New centre to be piloted as alternative to prison for women convicted of low-level crimes
There are calls for the UK government to “pick up the pace” of its female offenders’ strategy amid plans to open a new residential centre in Swansea for women who have committed low level crimes.
Politicians and offenders support organisations have welcomed plans to open the Residential Women’s Centre in Swansea, which will have 12 beds and will help women who have experienced addiction, domestic abuse and trauma.
Scheduled to open in 2024, the centre is part of a pilot which aims to cut the number of women being sent to prison and will target women who would have otherwise received sentences of a year or less.
The new residential centre will be staffed by the probation service and hopes to help up to 50 women a year from the area.
Women with a community sentence will be able to live there for up to 12 weeks allowing them to stay near families and support networks, while women not required to live there will also be able to access services provided by the centre.
The new centre will give women access to therapy, counselling and addiction support, with a strict no drugs and alcohol policy, and will also help women with employability and parenting skills.
The site is subject to planning permission and once opened will run as a pilot for five years.
According to figures reported by the BBC about 60% of women in custody in the UK have experienced domestic abuse, while 50% have problems with addiction, factors which can lead to low-level crimes among female offenders, including shoplifting, non-payment of fines and drug and alcohol offences.
There are currently no female estates in Wales and recent research from Cardiff University showed that last year 218 Welsh women were sent to prisons in England.
HMP Styal near Manchester tends to accommodate Women from north Wales while women from south and west Wales tend go to HMP Eastwood Park in South Gloucestershire.
The study found that more than a fifth of women from Wales in prison had a sentence of less than twelve months.
Safer Wales, an organisation which helps women in the criminal justice system, says that separating women from family and support network puts them at increased risk of further domestic violence and homelessness and breaks down family relationships.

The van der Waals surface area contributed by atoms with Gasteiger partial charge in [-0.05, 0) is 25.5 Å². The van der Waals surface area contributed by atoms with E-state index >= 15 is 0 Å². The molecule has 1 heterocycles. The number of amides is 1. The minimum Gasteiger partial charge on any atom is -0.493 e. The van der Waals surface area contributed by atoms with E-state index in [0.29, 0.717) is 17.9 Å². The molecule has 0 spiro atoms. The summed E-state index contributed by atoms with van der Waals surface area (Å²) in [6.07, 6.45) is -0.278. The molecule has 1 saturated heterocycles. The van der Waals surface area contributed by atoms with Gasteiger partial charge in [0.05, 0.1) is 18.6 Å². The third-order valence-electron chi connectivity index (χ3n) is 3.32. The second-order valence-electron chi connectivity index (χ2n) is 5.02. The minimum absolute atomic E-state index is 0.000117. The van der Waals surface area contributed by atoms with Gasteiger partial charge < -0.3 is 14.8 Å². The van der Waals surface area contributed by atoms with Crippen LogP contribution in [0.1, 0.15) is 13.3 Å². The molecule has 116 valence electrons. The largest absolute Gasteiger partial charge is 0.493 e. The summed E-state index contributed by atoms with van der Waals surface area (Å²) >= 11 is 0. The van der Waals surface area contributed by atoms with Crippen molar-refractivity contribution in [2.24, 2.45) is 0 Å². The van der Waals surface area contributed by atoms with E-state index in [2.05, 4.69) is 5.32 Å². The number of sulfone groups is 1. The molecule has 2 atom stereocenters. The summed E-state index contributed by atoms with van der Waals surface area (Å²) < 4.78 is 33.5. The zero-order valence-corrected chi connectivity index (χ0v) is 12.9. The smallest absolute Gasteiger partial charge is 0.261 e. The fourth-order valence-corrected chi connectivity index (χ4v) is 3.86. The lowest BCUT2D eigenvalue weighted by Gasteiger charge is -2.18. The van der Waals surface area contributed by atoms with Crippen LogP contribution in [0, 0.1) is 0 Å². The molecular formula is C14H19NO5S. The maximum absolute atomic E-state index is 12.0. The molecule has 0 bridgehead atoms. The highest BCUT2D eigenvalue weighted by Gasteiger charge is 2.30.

The Ministry of Justice said custodial sentences for women should be a last resort, while the sentencing council, which sets guidelines for judges, warns that the impact of removing women from their communities and families should always be considered.
Emma Jones who runs Include, a community hub which currently works with female offenders in Swansea, told the BBC that she believed putting women in prison for short sentences makes it harder to break the cycles of offending.
Labour’s Shadow Secretary of State for Wales, Jo Stevens, welcomed the announcement of the centre and called on the UK government to “stop dithering and pick up the pace” in delivering its female offenders plan.
Ms Stevens, also accused the UK Government of not having its priorities right and treating vulnerable women as an “afterthought”
“Labour have long argued for facilities for vulnerable women with complex needs who would otherwise be sentenced to custody,” she told the BBC.
“These women need a safe and secure facility that is fit for purpose, while allowing them to maintain contact with their families, particularly children.”
Rhys ab Owen MS, the justice spokesperson for Plaid Cymru, criticised the limited timescale and geographical reach of the pilot scheme, and the delays that the project has already seen.
“We’ve been waiting a long time for the announcement so it’s a good thing we now know when it will start,” he said.
“It is concerning that the pilot won’t start until 2024 and a five-year pilot which only includes women from the Swansea area.
“There is a real concern about women from the rest of Wales, as the numbers of women from Wales being sent to prison are increasing year on year.”
Victoria Atkins MP the minister responsible for prisons in the Ministry of Justice said she recognises the concerns surrounding sending women from Wales to prison for short sentences, and that as reoffending rates for female prisoners are high, believes the Swansea pilot also makes economic sense.
She said: “If a woman is at the start of her offending career, where if we can intervene that bit earlier, give her some support that she needs, then that will help make our streets safer.”
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